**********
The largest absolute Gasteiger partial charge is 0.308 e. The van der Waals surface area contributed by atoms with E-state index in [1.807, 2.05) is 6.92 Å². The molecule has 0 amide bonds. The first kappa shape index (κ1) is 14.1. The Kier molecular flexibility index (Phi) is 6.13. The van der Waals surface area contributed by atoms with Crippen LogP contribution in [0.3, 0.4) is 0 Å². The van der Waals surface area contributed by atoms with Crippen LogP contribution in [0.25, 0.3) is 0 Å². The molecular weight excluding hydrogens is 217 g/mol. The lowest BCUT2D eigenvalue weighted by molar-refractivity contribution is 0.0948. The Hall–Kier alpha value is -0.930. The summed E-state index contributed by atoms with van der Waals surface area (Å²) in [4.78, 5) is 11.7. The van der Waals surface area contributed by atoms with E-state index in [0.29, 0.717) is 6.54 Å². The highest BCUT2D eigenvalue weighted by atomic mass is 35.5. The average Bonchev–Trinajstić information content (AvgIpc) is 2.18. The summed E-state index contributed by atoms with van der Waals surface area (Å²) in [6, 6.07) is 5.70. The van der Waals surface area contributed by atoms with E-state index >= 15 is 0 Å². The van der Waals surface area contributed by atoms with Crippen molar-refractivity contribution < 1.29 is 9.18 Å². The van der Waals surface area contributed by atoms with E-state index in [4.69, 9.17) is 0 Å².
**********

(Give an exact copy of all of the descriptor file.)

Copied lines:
The largest absolute Gasteiger partial charge is 0.308 e. The van der Waals surface area contributed by atoms with E-state index in [1.807, 2.05) is 6.92 Å². The molecule has 0 amide bonds. The first kappa shape index (κ1) is 14.1. The Kier molecular flexibility index (Phi) is 6.13. The van der Waals surface area contributed by atoms with Crippen LogP contribution in [0.3, 0.4) is 0 Å². The van der Waals surface area contributed by atoms with Crippen LogP contribution in [0.25, 0.3) is 0 Å². The molecular weight excluding hydrogens is 217 g/mol. The lowest BCUT2D eigenvalue weighted by molar-refractivity contribution is 0.0948. The Hall–Kier alpha value is -0.930. The summed E-state index contributed by atoms with van der Waals surface area (Å²) in [4.78, 5) is 11.7. The van der Waals surface area contributed by atoms with E-state index in [0.29, 0.717) is 6.54 Å². The highest BCUT2D eigenvalue weighted by atomic mass is 35.5. The average Bonchev–Trinajstić information content (AvgIpc) is 2.18. The summed E-state index contributed by atoms with van der Waals surface area (Å²) in [6, 6.07) is 5.70. The van der Waals surface area contributed by atoms with E-state index >= 15 is 0 Å². The van der Waals surface area contributed by atoms with Crippen molar-refractivity contribution < 1.29 is 9.18 Å². The van der Waals surface area contributed by atoms with E-state index in [4.69, 9.17) is 0 Å².